Ojami Bento and Lunch Tote Review

When growing up in Korea, bento (Dosirak, in Korean but we used to call it “bento” too) was an expression of mother’s love… so it seemed.

We always wanted what was in someone else’s bento. We always compared who had the better tasting lunch and whose mom packed – HAM, of all things – and that her mom must love her more than my mom loves me because I never get ‘ham’ for lunch.

It was a luxury that no one took for granted. If you brought hot tasty lunch in a pretty bento box wrapped in pretty furoshiki, your mom loved you. Unconditionally. Simple as that.

Sushi Furoshiki

So when I saw the bento systems on  Ojami on Etsy, it brought me nostalgic and sentimental flashbacks of carrying my bento to school. In the current ‘trend’ of living green and ditching disposable lunch containers, reusable lunch container systems are not for “let’s-see-whose-mom-loves-more” contests. It’s to carry your lunch so as not to use brown paper bags – not a new concept in Asia, for all its practical purposes. Why create all that garbage when you can use bento boxes and bento totes to carry your lunch?

Ojami Bento Tote

I reviewed two different lunch systems before, right here – Kids Konserve and New Wave Enviro Products but what attracted me to Ojami’s lunch tote and containers was it’s compactness.

Compact Ojami Bento Tote

The bag is about 8″ wide at the opening and 8″ high with a gusset of 4″ at the bottom, making the bag sit on the counter without falling over while containing all the bento boxes. And this is the best part. Look at all the pieces that fit into this little compact tote. It’s big enough to feed an army but small enough to stuff into a tote or just carry separately.

Bento System by Ojami

Can you believe it? It has three boxes with different compartment, keeping foods separately from each other. If you have one of those eaters who likes to eat one type of foods at a time and can’t stand the foods touching each other, this system is ‘IT’ for you. But even if you are not that type, look at all these compartments!! The system comes with a pair of chopsticks, (don’t know how to use them? Well, you can learn now!) and a matching cloth napkin. The bag is made with soft cotton and the lining is sewn with recycled t-shirt material. And if it gets dirty, just throw it in the wash with your rest of the laundry.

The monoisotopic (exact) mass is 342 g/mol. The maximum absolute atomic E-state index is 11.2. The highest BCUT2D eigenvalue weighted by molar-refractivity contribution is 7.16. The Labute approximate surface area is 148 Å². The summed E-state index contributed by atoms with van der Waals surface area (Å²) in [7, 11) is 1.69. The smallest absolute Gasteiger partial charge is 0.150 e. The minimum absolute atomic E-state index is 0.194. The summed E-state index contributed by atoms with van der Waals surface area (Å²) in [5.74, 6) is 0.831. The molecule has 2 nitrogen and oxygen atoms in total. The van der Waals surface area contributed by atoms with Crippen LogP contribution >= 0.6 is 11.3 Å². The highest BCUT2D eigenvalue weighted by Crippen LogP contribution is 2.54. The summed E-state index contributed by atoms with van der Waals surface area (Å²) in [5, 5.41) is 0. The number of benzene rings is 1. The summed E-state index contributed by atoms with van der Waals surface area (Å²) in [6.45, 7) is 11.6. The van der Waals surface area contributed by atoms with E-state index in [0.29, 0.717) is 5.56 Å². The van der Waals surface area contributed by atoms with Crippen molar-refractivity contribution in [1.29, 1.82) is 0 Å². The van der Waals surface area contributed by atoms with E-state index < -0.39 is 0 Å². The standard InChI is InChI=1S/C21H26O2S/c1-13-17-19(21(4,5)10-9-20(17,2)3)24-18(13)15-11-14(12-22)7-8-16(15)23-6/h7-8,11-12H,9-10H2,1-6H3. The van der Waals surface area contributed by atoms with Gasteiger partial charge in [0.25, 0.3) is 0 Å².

Frankly, I was a little iffy about the plastic. So I asked Amy, Owner of Ojami, about the safety issues with plastic.

1. You said the plastic containers are BPA-free, is that written by the manufacturer that they are BPA-free? What type of plastic is it?
Yes the manufacturer is the one that says it’s BPA free.  Here’s a cool tidbit of note my supplier passed on to me. ” They do this cool thing where the plastic is made in Japan and Korea and then assembled in China. Thereby assuring EVERYONE that no one is messing with the formula. Costs them more money but everyone agrees it is worth it.”

The 2 tier bento box is made of – polypropylene, polyethelene and AS plastic resin. The fruit cup is made of – polypropylene,  AS plastic resin, silicon resin, and ABS plastic resin.  From what I’ve read on Just Bento, “The parts of plastic bento boxes that touch food from known Japanese manufacturers are generally manufactured using three types of plastic: polyethylene terephthalate (PET), polypropylene (PP), or a compound of PET and acrylonitrile butadiene styrene (ABS) called PET-A.”  The manufacturer is a well known one.  From looking at the skin deep database, it doesn’t appear that any of these plastics are unsafe.  (I was surprised to find them there when I was looking at plastic safety.  But they were there!)

2. Can you microwave the plastic containers?
If you use your bento in the microwave, remove the lid.  Don’t re-heat acidic or oily, sugary, or high fat content foods.  And it’s dishwasher safe.  (Many in my collection of bento boxes have been through the dishwasher, but note the decoration on the top may rub off over time.)

Personally, I wouldn’t microwave any plastic even if it says, it’s “Microwaveable”. That just means that plastic won’t melt or warp if  it’s microwaved. That doesn’t mean that it’s safe for humans. I just don’t like the idea of plastic being heated in a microwave and eating the food that’s touching it. But, I see a benefit of using plastic bento for cold foods, especially for little kids, as long as it’s BPA free, since other options are heavier or may be breakable. I would also hand wash these because I wouldn’t want the pretty prints to wear out too soon. :)

For craftmanship, eco-friendliness, and usability, I give Ojami’s bento system four and a half green hearts. If she comes up with stainless boxes that are just as cute as these black ones, she can have all of my five hearts!

♥♥♥♥ and half

And to all my readers, Ojami will be offering 10% off  from 4/15/10 to 4/22/10 – Earth Day. Use  Code ETTGREEN when you check out. You can also enter her fun giveaway she’s having right now on her blog. Oh, by the way, she writes about lunch options and bento options on her blog regularly. She has tons of ideas on what to pack for lunch and how to pack them too. Check it out!

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2 comments
Amy
Amy

Aw thanks Karen for reviewing my bento set. It was an honor to be asked! You betcha if I find stainless steel boxes that I like I'll start stocking them!!!! (I have a stainless steel bento box in my personal collection from Japan and really like it. But the one negative side to my box I've seen is that hands do get occasional cuts from the edges of the lid even though it's a thicker metal box. I'll be really watching that aspect.)

Jenn
Jenn

Very cute! Glad you had her clear up the plastic question, I had the exact same one & then there was the answer :-)

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